In this context, the Commission has a unique pan-European vantage point which can bring value- added to an effective, coherent and optimal enforcement policy in the EU. I t can promote effective enforcement by a variety of actions coordinating and facilitating cross-border cooperation and exchange of know-how and by keeping political attention focused on enforcement. It has a role to play to ensure that EU legislation is transformed into tangible benefits for European consumers. It also provides EU level coordination in the product safety area by collecting and disseminating information to authorities and consumers on dangerous products.
As guardian of the Treaty, the Commission monitors the implementation of Community law by Member States including their obligation to properly enforce EU consumer protection rules. Where a Member State does not comply with this obligation the Commission will bring infringement proceedings pursuant to Article 226 EC Treaty.
SECTION 2 – THE COMMUNICATION
What is the purpose of the Communication adopted today?
The Communication is part of a "consumer enforcement package" that was adopted to boost EU-wide enforcement of consumer rules so that consumers can shop with confidence knowing their rights will be equally protected and enforced wherever they buy in the EU. It identifies the main challenges to enforcers in the context of the current economic crisis and rapidly evolving consumer markets, and sets out five priority areas with accompanying actions to enhance enforcement, building on a variety of instruments already available.
How will the Communication contribute to making enforcement in the EU more effective?
The EU has a solid framework of consumer rules - the priority now, is to provide for the application, implementation and effective enforcement of these rules. The Communication identifies the challenges that need to be met to achieve this and identifies five priority areas with accompanying actions to improve enforcement and thereby delivering to EU consumers the highest possible level of consumer protection without increasing the administrative burden on companies.
SECTION 3 THE BIENNIAL REPORT
The biennial report assesses the application of the CPC Regulation in 2007 - 2008.
What is the CPC Regulation?
To better protect consumers, the Consumer Protection Cooperation Regulation was adopted in 2004. It establishes an EU network (CPC Network) for coordinated action against cross border breaches to consumer rules and against rogue traders which came into operation on 29 December 2006. The ultimate goals of the Regulation are to guarantee a consistently high level of consumer protection throughout the EU and to reinforce consumers' confidence in the internal market.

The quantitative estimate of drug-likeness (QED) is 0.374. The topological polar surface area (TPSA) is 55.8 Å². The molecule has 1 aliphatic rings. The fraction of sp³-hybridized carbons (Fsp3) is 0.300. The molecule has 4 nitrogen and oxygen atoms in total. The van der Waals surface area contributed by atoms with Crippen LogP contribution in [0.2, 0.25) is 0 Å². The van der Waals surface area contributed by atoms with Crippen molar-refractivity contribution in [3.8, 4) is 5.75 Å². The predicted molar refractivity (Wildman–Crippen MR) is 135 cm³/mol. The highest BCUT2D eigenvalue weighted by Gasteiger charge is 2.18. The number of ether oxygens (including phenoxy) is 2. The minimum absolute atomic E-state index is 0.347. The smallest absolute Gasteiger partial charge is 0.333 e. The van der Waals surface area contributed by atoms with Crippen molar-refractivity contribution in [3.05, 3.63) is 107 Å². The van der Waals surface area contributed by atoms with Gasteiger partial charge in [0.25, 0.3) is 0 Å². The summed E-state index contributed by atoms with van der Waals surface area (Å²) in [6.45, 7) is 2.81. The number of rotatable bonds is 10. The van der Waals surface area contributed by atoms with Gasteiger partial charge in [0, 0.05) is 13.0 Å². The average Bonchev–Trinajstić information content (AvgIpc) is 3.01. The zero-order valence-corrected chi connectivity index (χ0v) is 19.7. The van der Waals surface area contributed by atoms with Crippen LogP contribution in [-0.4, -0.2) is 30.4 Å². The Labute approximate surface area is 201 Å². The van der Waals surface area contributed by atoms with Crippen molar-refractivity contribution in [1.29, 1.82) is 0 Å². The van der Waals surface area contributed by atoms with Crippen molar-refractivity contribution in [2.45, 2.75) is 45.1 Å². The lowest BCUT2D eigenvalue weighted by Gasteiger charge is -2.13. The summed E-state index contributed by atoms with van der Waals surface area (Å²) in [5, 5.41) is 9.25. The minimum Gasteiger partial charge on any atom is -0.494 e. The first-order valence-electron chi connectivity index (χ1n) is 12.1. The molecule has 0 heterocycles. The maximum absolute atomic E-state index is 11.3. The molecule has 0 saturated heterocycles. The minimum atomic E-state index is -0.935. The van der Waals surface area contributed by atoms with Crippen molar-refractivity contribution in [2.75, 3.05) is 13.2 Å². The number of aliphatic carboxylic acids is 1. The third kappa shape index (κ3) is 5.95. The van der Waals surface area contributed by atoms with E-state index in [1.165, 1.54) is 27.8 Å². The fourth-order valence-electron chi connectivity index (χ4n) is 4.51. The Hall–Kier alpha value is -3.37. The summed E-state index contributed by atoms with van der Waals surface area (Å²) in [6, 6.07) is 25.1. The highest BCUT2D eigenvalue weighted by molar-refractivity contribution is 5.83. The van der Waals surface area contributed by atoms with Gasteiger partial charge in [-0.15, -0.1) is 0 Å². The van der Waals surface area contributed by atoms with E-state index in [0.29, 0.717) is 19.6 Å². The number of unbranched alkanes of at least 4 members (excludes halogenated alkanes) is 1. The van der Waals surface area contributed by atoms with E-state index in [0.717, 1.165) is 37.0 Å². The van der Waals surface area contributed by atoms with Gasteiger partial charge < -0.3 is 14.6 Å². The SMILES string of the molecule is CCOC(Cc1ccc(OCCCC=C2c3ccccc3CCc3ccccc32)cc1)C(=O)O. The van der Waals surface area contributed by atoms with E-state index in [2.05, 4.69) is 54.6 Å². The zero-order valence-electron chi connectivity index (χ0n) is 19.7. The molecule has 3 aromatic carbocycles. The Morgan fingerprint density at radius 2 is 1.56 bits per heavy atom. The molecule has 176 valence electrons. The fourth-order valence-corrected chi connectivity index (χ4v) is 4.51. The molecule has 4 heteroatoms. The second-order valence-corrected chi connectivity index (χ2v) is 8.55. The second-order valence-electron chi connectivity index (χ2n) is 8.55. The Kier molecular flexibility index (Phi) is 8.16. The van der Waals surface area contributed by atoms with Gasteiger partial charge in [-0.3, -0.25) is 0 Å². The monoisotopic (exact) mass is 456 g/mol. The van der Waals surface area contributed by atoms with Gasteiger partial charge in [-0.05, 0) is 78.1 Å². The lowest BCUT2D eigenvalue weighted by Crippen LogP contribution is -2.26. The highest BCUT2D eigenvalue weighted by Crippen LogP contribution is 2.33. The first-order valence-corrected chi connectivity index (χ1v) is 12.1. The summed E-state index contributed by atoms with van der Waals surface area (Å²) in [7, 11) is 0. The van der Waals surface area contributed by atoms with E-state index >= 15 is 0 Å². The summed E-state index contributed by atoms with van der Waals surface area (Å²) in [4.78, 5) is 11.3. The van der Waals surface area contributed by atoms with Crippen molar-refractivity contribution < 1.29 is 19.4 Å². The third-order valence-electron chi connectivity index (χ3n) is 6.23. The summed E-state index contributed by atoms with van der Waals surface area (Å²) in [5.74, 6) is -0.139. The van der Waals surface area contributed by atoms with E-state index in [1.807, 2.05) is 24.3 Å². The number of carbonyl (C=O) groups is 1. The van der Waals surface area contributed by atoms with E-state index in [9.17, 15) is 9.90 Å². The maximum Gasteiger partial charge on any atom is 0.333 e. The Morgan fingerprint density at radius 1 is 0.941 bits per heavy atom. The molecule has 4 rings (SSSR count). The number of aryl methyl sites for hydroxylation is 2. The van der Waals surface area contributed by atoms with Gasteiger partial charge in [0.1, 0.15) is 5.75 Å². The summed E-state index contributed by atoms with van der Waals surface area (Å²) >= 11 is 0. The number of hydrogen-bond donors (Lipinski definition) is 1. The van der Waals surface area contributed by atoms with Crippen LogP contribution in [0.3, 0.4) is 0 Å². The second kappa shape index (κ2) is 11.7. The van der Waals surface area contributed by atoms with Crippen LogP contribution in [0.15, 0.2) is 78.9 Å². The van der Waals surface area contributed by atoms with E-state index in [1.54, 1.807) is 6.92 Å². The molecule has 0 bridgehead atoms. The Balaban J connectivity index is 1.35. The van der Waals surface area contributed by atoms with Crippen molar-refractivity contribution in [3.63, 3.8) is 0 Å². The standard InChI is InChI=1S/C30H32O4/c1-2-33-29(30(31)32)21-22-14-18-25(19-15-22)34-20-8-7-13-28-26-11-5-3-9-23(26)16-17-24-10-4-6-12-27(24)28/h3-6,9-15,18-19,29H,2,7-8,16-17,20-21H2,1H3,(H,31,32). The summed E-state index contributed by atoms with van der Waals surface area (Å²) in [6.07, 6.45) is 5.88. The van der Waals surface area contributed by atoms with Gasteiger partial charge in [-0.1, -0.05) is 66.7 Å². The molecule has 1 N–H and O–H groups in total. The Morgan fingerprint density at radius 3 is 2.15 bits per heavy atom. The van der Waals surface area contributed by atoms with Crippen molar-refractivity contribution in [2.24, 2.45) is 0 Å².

What is the CPC Network?
The CPC Network (Consumer Protection Cooperation Network) is an EU network made up of public authorities from all Member States (and EEA countries) which are responsible for enforcing consumer legislation. The Network is in operation since December 2006.
CPC authorities have been given the means to exchange information and to work together to put an end to cross-border breaches of consumer protection laws, as defined in the annex of the CPC Regulation which sets up the network. The Network also carries out joint market surveillance and enforcement exercises ("sweeps") which are coordinated by the Commission and engages in other common activities.
Why is the CPC Network important for consumers?
The CPC Network has proved to be a powerful tool contributing to an increased level of consumer protection in the EU - it closes a gap by giving national enforcers a means of effectively putting an end to commercial practices harming consumers in cross border situations. It also makes it easier to join forces to create a credible enforcement environment in the EU.
The Network is producing tangible results for consumers so that their rights are enforced right across the EU wherever they may be. For example, the cooperation between Spanish and French authorities in April 2008, led to the arrest of 87 persons and the clamping down of a lottery scam operated from Spain. The EU-sweeps are another good example of this cooperation.
Is there co-operation with countries beyond the EU to try to ensure that other countries respect the rights of EU consumers when they operate in any of the EU Member States?
The Regulation provides a legal basis to enter into cooperation agreements with enforcement authorities in third countries. Contacts exploring options for cooperation with the US authorities and Switzerland, both identified in discussions with the Member States as priorities, are being stepped up.
How does the CPC Network function in practice?
In the CPC Network, authorities are able to call on each other for assistance in investigating possible breaches of consumer protection legislation ( information requests) and in taking action to stop illegal commercial practices of sellers and suppliers targeting consumers living in other EU countries ( enforcement requests). They may also alert each other about breaches to consumer laws or in cases of reasonable suspicion that such a breach occurs ( alerts). In its first two years of operations, the Network activity has reached a total of 719 of these mutual assistance requests. The information related to these activities is exchanged through a secure IT-tool (managed by the European Commission) to which only the Network authorities have access.